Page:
Tuesday, September 28, 2010

Goodbye Pork Pie Hat

Up and down. Down and up.

Down the road to Brighton, up the stairs with a load of equipment. Had a good time playing - the audience was subdued, respectful almost. Which made us worry a little...in the UK they tend to get rowdy, loud. "You're doing fine!" someone shouted.

I'd worn a new old dress I'd picked up at a vintage shop in Norwich. Pleased to have something different to wear, something that hadn't been knocking around my suitcase for the last four months, something I hadn't seen myself in on YouTube, Facebook and mirrors in toilets before shows without dressing rooms. Ladies in the audience had given me some lovely compliments - it's usually the girls, not the guys, who comment on what you're wearing.

So we'd finished playing and packing up and I changed into whatever clothes I'd worn in the van all week. Sitting alone in the room with the last of our stuff and a guy stumbled in.

"You look A LOT better now than in what you were wearing before. That dress looks TERRIBLE. You shouldn't wear it ever again."

Like being slapped in the face. The ravings of a madman or the sage advice of a fashion expert? I mumbled something ineffective, like "other people thought it looked, umm, okay". What did it matter what this guy thought? He had what looked like a perm growing out. He was drunk. But like the lone bad review that sears itself into your brain, every critical word crisply echoing in your head for the rest of time while the positive press composts in a wet pile, his was the voice of authority, the one that says "You thought you were something, didn't you? Well you're WRONG."

Then he said he was looking for his hat.

I perked up. "A pork pie hat?" He nodded, excitedly. "I saw some guy leave with it a little while ago." His face fell and he lumbered out of the room, leaving me wondering.

Wondering why I'd tried to defend myself instead of just telling him to piss off.

Wondering why I hadn't told him that a man with a perm is in no position to offer fashion advice.

And smiling at the memory of the table of drunk people who'd picked his hat up off the floor and passed it around. "Hey, look at me! I'm a dork in a pork pie hat!" Low on the forehead, tilted back - they'd put that hat through its paces. "Take my picture, take my picture!" one of them had shouted. He'd leaned against the wall, glowering, the hat at a ridiculous jaunty angle. "Photo of a man in a stolen hat," he'd deadpanned, before they'd all fallen about laughing.

Did I wear the dress again?

Of course I did.

Wednesday, September 22, 2010

Most Wanted

Drove the opposite way through France from last week, took a nice stroll and had dinner in Dreux near where Eric used to live, then camped at Baie de Somme, a services we know well as it's the first one from after Calais. Just as we parked and were going to sleep, some crazy wind and rain moved in and the van was shaken and rattled around like a tin can back when there were tin cans. That made sleeping difficult but catching the ferry easy because I couldn't wait to get out of there in the morning.

Spent the first part of our drive north to Scotland going through the papers and realizing that the Pope's visit was eerily following our tour routing: Glasgow, Edinburgh and Birmingham (though he stuck a London date in between there, ours isn't until this Friday Sept. 24 at The Lexington).

We were supposed to check into a Premier Inn near Newcastle and do a phone interview and have a rest but the van broke down. We sat on the side of the A1 waiting for help for almost two hours. The phone ran out of credit while we were trying to give our coordinates to the assistance people but we were able to text our friend Lindsay in Scotland to buy us a top-up. While all this was going on the Scottish interviewer called.

"Cannae you talk now?" Another truck screams past. How many times have Eric and I, separately or together, been here? You know somehow the situation will resolve but it's not fun. Never were able to do that interview but it made for a sweet article.

Arrived in papal-free Edinburgh (he'd already moved on) and played at Citrus Club. Somebody told us they'd seen the pope going by on a street where there was no one, Benedict desperately looking around trying to catch somebody's, anybody's eye. The show was fun and like the last venue we played in Edinburgh was immediately adjacent to a Chinese restaurant. Knew we were really moving up in the world because it was possible to play without blasts of hot greasy air like last time.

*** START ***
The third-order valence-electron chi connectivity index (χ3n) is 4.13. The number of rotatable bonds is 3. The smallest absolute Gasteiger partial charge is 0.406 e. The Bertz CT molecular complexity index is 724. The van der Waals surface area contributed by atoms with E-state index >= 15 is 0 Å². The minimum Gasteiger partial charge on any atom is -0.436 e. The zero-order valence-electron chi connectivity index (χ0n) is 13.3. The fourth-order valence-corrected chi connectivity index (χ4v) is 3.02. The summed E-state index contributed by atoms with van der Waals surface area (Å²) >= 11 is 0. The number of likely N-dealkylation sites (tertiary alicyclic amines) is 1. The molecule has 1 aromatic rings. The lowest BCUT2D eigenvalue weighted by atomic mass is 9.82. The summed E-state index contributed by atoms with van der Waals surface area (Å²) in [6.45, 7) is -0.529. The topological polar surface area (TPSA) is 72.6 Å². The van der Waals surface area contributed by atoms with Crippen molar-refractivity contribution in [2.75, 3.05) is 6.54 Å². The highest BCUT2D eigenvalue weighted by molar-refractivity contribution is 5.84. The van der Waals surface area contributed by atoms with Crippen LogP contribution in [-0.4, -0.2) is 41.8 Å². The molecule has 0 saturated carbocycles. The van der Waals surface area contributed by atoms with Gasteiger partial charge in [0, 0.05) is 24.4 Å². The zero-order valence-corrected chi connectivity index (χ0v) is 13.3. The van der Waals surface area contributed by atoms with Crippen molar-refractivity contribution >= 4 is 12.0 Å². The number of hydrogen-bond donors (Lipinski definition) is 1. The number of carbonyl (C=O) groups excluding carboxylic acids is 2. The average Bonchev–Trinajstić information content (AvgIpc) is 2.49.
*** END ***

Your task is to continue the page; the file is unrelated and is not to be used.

Next night was Glasgow. I realized I'm truly a musician now, when my first words to the soundwoman after hello were "That load-in is a bastard." Yes! I have finally become a complaining git.

It's a nice club though, Stereo, and even though we played for almost two hours it felt like it was all over too fast. Then there was a club night coming in so we had to do the loading out super fast, with some help from our Scottish friends. Got back to Lindsay's realizing we hadn't eaten since midday - that is the reality of playing in some of the best cities in the world: you're so busy working you don't have time to enjoy the place, cause once you're packed up and out of the club where do you put the vehicle with all your equipment so you can sit down in a restaurant in the middle of a bustling city centre? Especially if you've recently had a car stolen - taking no chances we had classic cheese on toast back at Lindsay's and sat around catching up.

Wish we could've hung around in Scotland - in between Glasgow or Edinburgh, two of my favorite cities. Instead we had to head on down to Hyde. The promoter called and said the pub had been broken into the night before. He jokingly said maybe that would bring more people out, so they could get a look at the crime scene. We should have known right there it was going to be a tough night. From the barbed wire and old tires around the junkyard entrance next door, to the dogshit scattered across the astro-turfed pub "garden", to the load-in up a wet metal fire escape because the police were busy dusting the inside stairs for fingerprints, to the leftover scraps of astroturf covering the surface of the stage, to the panicky soundman, to the greasy yet sticky surface of everything in the place - it was hard not to feel depressed. You know you're in trouble when you look to the resident heckler for affirmation.

But next night was wonderful, Kitchen Garden Cafe in Birmingham - like being in a weird aunt's living room. Odd garden furniture, slate on the floor and a relaxed feeling. We'd played there once before and saw familiar faces this time. It felt like everyone was on our side. The only thing that had changed was that the copy of Tim Rice's autobiography, a massive tome I'd used as a keyboard bench booster seat last time, was missing from the bookshelf. I had to make do with a hardback copy of Beach Music.

Now we're in the Norfolk countryside, taking a rest until Brighton, London and Manchester - tomorrow, Friday and Saturday (and Winchester on Tuesday). I often feel like Bonnie and Clyde where they hole up at CW Moss's dad's place when we stop for a few days out on the road. A couple of steps ahead of the law, somewhere on the sliding scale between doomed and most wanted.